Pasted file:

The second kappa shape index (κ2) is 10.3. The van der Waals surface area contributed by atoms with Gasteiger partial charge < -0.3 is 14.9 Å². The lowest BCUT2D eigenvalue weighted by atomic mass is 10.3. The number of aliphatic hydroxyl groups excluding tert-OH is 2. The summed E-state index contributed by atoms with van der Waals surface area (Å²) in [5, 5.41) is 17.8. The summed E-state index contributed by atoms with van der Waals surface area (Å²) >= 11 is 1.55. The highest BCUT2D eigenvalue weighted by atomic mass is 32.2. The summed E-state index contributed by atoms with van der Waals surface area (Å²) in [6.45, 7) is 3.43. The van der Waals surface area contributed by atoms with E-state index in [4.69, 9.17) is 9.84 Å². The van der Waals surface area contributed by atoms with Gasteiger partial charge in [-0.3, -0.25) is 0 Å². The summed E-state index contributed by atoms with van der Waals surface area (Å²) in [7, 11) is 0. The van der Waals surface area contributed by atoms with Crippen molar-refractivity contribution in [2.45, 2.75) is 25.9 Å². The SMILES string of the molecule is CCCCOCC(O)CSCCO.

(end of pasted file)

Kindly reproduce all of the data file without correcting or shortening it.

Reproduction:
The second kappa shape index (κ2) is 10.3. The van der Waals surface area contributed by atoms with Gasteiger partial charge < -0.3 is 14.9 Å². The lowest BCUT2D eigenvalue weighted by atomic mass is 10.3. The number of aliphatic hydroxyl groups excluding tert-OH is 2. The summed E-state index contributed by atoms with van der Waals surface area (Å²) in [5, 5.41) is 17.8. The summed E-state index contributed by atoms with van der Waals surface area (Å²) >= 11 is 1.55. The highest BCUT2D eigenvalue weighted by atomic mass is 32.2. The summed E-state index contributed by atoms with van der Waals surface area (Å²) in [6.45, 7) is 3.43. The van der Waals surface area contributed by atoms with E-state index in [4.69, 9.17) is 9.84 Å². The van der Waals surface area contributed by atoms with Gasteiger partial charge in [-0.3, -0.25) is 0 Å². The summed E-state index contributed by atoms with van der Waals surface area (Å²) in [7, 11) is 0. The van der Waals surface area contributed by atoms with Crippen molar-refractivity contribution in [2.45, 2.75) is 25.9 Å². The SMILES string of the molecule is CCCCOCC(O)CSCCO.